Because this is a monsoon poem
expect to find the words jasmine,
palmyra, Kuruntokai, red; mangoes
in reference to trees or breasts; paddy
fields, peacocks, Kurinji flowers,
flutes; lotus buds guarding love’s
furtive routes. Expect to hear a lot
about erotic consummation inferred
by laburnum gyrations and bamboo
syncopations. Listen to the racket
of wide-mouthed frogs and bent-
legged prawns going about their
business of mating while rain falls
and falls on tiled roofs and verandas,
courtyards, pagodas. Because such
a big part of you seeks to understand
this kind of rain — so unlike your cold
rain, austere rain, get-me-the-hell-
out-of-here rain. Rain that can’t fathom
how to liberate camphor from the vaults
of the earth. Let me tell you how little
is written of mud, how it sneaks up
like a sleek-gilled vandal to catch hold
of your ankles. Or about the restorative
properties of mosquito blood, dappled
and fried against the wires of a bug-zapping
paddle. So much of monsoon is to do
with being overcome — not from longing
as you might think, but from the sky’s
steady bludgeoning, until every leaf
on every unremembered tree gleams
in the abyss of postcoital bliss.
Come. Now sip on your masala tea,
put your lips to the sweet, spicy skin
of it. There’s more to see — notice
the dogs who’ve been fucking on the beach,
locked in embrace like an elongated Anubis,
the crabs scavenging the flesh of a dopey-
eyed ponyfish, the entire delirious coast
with its philtra of beach and saturnine
clouds arched backwards in disbelief.
And the mayflies who swarm in November
with all their ephemeral grandeur to die
in millions at the behest of light, the geckos
stationed on living room walls, cramming
fistfuls of wings in their maws. Notice
how hardly anyone mentions the word
death, even though the fridge leaks
and the sheets have been damp for weeks.
And in this helter-skelter multitude
of gray-greenness, notice how even the rain
begins to feel fatigued. The roads and sewers
have nowhere to go, and like old-fashioned pursuers
they wander and spill their babbling hearts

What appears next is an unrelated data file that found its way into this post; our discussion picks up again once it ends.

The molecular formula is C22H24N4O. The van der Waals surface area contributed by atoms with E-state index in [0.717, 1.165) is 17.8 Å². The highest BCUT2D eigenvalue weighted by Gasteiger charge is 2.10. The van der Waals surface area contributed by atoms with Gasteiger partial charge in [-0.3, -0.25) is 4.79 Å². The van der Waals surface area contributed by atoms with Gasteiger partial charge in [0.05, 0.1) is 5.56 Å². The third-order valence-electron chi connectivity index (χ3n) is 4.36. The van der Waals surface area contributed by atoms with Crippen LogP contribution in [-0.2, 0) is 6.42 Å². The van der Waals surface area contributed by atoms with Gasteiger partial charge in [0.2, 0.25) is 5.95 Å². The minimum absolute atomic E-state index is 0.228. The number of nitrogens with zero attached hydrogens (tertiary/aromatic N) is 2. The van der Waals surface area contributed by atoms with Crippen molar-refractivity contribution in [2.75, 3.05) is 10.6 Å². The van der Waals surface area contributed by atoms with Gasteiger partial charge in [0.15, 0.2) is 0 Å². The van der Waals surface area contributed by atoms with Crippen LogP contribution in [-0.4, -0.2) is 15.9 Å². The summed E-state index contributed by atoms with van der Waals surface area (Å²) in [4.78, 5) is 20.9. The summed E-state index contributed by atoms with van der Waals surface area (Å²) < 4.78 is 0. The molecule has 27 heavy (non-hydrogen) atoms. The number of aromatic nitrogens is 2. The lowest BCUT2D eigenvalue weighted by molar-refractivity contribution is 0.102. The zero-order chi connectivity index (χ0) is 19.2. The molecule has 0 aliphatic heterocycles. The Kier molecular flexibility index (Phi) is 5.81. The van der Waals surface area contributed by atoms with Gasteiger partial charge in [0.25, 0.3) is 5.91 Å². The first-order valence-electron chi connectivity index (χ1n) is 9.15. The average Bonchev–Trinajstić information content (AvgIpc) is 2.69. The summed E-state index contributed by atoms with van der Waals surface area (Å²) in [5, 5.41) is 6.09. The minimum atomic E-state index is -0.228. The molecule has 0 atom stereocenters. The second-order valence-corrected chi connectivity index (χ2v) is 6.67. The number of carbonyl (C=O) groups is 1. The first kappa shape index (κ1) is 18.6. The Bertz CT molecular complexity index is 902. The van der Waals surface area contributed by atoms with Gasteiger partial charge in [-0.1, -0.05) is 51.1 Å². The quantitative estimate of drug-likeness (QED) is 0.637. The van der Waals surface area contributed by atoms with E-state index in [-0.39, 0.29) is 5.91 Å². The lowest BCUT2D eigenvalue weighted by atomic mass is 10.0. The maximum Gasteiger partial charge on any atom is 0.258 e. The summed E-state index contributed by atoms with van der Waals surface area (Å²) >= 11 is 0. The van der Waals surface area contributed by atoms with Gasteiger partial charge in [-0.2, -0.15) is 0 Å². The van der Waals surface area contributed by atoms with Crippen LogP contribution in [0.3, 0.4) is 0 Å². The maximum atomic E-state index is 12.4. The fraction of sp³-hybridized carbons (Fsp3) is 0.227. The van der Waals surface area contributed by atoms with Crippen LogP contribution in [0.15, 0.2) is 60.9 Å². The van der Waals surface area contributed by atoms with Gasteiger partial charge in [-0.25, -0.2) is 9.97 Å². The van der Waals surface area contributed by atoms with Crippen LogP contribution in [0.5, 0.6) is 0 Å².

to electrical poles and creatures with ears.
And what happens later, you might ask,
after we’ve moved to a place of shelter,
when the cracks in the earth have reappeared?
We dream of wet, of course, of being submerged
in millet stalks, of webbed toes and stalled
clocks and eels in the mouth of a heron.
We forget how unforgivably those old poems
led us to believe that men were mountains,
that the beautiful could never remain
heartbroken, that when the rains arrive
we should be delighted to be taken
in drowning, in devotion.
© Tishani Doshi
Source: Poetry (July/August 2017)
If you’d like to read the latest issue of Poetry online, which also includes Ocean Vuong, this is the link.
Tishani Doshi comes from southern India. She was born in the city of Chennai, formerly known as Madras, in 1975, to a Welsh mother and Gujurati father. She has published six books of poetry and fiction. Her essays, poems and short stories have been widely anthologized.
In 2012 she represented India at a historic gathering of world poets for Poetry Parnassus at the Southbank Centre, London. She is also the recipient of an Eric Gregory Award for Poetry, winner of the All-India Poetry Competition, and her first Book, Countries of the Body, won the prestigious Forward Prize for Best First Collection in 2006. It was launched at the Hay-on-Wye literary festival, on a platform that included Seamus Heaney and Margaret Atwood.
Tishani's debut novel, The Pleasure Seekers, published by Bloomsbury, was long-listed for the Orange Prize and the International IMPAC Dublin Literary Award.
She currently lives on a beach between two fishing villages in Tamil Nadu with her husband and three dogs. Tishani Doshi is also a gifted dancer.
Her latest book is The Adulterous Citizen – poems stories essays (2015)
If you’d like to know more about Tishani Doshi, this is the link to her website: -